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Scrimshaw pipe tamper

Date: 19th Century
Overall: 72 x 13 x 13 mm, 0.013 kg
Medium: Whalebone
Credit Line: ANMM Collection Gift from Desmond Liddy
Object Name: Pipe tamper
Object No: 00027340

User Terms

    This pipe tamper was handmade from a piece of whalebone and features a number of carved grooves along its length. The tool was used for pushing tobacco into the bottom of a pipe in preparation for smoking. During the 19th century smoking became increasingly available to the working class and items such as pipes and tampers were common pieces of scrimshaw made by whalers.
    SignificanceThis tamper represents the practice of pipe smoking in the 19th century and the production of functional items of scrimshaw.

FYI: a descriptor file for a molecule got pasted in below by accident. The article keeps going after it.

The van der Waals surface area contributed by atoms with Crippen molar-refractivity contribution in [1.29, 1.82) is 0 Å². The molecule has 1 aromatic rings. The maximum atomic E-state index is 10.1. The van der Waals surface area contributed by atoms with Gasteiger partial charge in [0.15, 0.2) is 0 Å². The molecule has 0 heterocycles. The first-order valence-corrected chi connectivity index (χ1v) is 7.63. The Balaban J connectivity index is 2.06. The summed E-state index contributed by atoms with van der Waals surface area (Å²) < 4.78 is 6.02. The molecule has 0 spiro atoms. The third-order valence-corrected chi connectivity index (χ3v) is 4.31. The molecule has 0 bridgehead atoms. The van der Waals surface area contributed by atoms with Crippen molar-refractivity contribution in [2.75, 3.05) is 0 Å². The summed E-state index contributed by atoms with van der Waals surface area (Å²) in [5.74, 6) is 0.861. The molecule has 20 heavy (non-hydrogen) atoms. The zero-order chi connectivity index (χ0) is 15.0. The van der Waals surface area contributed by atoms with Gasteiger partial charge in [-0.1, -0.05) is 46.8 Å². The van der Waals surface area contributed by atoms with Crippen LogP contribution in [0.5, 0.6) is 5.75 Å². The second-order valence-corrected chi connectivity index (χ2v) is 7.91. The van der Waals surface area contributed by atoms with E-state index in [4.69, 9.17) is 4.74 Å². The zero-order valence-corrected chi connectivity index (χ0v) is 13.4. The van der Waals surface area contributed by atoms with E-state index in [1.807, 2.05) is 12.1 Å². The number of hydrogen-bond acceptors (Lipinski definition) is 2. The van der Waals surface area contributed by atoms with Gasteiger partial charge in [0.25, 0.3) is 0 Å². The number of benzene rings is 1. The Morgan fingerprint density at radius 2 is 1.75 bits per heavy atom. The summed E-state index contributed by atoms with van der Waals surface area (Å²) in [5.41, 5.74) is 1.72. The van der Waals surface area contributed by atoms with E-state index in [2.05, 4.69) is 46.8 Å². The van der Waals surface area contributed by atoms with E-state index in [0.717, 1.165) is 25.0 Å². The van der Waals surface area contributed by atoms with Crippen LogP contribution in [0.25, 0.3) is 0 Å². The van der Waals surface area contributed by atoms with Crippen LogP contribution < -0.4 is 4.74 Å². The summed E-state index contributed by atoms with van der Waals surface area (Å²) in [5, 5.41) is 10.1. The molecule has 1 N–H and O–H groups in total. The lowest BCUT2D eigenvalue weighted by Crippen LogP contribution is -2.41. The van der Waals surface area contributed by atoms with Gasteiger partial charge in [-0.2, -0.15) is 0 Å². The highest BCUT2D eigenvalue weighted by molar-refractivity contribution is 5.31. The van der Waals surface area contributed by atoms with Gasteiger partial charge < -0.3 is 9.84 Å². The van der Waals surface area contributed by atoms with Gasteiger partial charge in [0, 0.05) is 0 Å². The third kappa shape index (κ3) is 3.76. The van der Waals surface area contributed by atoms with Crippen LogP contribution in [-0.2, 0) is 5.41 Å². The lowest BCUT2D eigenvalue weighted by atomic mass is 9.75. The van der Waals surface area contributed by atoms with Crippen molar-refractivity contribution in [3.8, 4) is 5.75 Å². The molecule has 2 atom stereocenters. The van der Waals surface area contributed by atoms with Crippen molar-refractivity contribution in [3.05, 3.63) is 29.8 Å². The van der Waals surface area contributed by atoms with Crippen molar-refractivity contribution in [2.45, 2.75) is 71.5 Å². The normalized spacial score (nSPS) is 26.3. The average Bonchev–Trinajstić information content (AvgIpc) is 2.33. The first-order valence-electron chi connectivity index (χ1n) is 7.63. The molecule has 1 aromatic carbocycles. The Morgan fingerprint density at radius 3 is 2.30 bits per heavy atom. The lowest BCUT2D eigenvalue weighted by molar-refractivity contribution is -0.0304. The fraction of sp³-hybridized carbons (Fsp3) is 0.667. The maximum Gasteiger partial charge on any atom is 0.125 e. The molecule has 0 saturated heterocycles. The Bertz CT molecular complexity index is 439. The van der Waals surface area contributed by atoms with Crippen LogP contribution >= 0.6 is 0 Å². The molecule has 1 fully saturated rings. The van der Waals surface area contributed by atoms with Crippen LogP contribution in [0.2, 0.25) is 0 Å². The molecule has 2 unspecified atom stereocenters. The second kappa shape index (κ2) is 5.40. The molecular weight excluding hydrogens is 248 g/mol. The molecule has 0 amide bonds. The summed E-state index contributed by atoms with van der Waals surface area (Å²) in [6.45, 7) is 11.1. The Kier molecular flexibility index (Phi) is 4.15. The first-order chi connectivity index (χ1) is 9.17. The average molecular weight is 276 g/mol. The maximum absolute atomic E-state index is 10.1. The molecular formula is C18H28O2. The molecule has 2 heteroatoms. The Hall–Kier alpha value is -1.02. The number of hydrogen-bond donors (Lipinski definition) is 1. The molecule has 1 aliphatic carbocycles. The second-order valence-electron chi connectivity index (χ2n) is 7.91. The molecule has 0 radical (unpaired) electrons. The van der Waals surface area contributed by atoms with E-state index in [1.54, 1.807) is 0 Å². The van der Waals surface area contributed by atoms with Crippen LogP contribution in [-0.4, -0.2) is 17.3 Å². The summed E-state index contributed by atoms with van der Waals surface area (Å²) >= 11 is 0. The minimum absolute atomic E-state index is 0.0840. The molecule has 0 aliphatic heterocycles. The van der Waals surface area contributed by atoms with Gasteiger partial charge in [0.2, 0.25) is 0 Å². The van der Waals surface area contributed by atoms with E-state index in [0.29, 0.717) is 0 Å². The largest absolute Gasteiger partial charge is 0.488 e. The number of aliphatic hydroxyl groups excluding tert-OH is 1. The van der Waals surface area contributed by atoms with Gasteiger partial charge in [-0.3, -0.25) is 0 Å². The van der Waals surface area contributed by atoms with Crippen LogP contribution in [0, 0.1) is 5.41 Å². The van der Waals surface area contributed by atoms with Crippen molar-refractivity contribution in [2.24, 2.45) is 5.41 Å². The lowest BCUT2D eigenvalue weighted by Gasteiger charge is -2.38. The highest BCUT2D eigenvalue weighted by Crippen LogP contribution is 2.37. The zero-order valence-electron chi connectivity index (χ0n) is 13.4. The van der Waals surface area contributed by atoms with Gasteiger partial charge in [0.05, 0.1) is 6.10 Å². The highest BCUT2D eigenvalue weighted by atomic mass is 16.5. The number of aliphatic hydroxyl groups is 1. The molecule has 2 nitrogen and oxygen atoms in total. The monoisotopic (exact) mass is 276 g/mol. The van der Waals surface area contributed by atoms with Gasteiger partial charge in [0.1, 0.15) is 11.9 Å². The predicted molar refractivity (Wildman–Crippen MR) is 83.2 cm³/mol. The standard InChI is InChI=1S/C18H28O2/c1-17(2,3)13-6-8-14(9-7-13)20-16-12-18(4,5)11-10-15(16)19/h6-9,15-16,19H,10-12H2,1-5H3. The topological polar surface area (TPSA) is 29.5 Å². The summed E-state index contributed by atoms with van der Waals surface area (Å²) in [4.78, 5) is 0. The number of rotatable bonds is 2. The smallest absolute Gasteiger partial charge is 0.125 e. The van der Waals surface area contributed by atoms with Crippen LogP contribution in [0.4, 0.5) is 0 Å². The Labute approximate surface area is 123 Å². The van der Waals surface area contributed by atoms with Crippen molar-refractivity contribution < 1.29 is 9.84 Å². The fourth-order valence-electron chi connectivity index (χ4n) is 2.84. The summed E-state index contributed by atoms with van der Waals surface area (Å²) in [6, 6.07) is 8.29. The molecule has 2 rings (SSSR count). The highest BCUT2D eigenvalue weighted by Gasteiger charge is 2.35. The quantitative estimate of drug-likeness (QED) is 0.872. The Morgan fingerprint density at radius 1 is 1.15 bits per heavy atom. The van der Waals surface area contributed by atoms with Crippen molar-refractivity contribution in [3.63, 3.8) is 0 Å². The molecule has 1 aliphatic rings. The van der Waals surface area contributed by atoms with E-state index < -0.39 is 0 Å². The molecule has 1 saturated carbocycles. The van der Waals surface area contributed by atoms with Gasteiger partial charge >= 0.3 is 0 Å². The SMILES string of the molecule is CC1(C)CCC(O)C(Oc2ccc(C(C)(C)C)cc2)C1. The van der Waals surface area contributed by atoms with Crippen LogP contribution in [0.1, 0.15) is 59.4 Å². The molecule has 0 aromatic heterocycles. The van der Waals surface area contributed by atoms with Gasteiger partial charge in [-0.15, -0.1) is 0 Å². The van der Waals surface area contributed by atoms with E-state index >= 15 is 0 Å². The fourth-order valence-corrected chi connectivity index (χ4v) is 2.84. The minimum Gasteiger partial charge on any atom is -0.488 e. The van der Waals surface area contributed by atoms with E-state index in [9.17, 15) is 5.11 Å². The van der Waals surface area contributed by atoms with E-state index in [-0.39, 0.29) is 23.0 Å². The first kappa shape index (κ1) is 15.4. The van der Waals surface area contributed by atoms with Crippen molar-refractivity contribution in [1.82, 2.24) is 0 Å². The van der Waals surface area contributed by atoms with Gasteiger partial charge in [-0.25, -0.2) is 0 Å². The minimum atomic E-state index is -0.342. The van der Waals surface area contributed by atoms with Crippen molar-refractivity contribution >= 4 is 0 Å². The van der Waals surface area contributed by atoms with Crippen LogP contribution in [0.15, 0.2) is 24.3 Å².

HistoryScrimshaw was originally a maritime craft that developed onboard whaling ships in the early 19th century. No one knows for sure where the word originated, but it comes from the Dutch words 'scrim' meaning to etch and 'shorn' meaning to make. The earliest written reference is in an American ship's log dated 20 May 1826. There is also a reference to 'skrim shunder articles' in Herman Melville's novel Moby Dick in 1851.

    Scrimshaw is produced by engraving, carving, inlaying or assembling bone from marine mammals, such as whale bone, teeth and baleen, walrus tusks and shell. Using jackknives, saws, homemade files or needles sailors would carve functional objects and pieces of art depicting images of women, whaling scenes or memories of home.

    Additional Titles

    Primary title: Scrimshaw pipe tamper

    Web title: Scrimshaw pipe tamper

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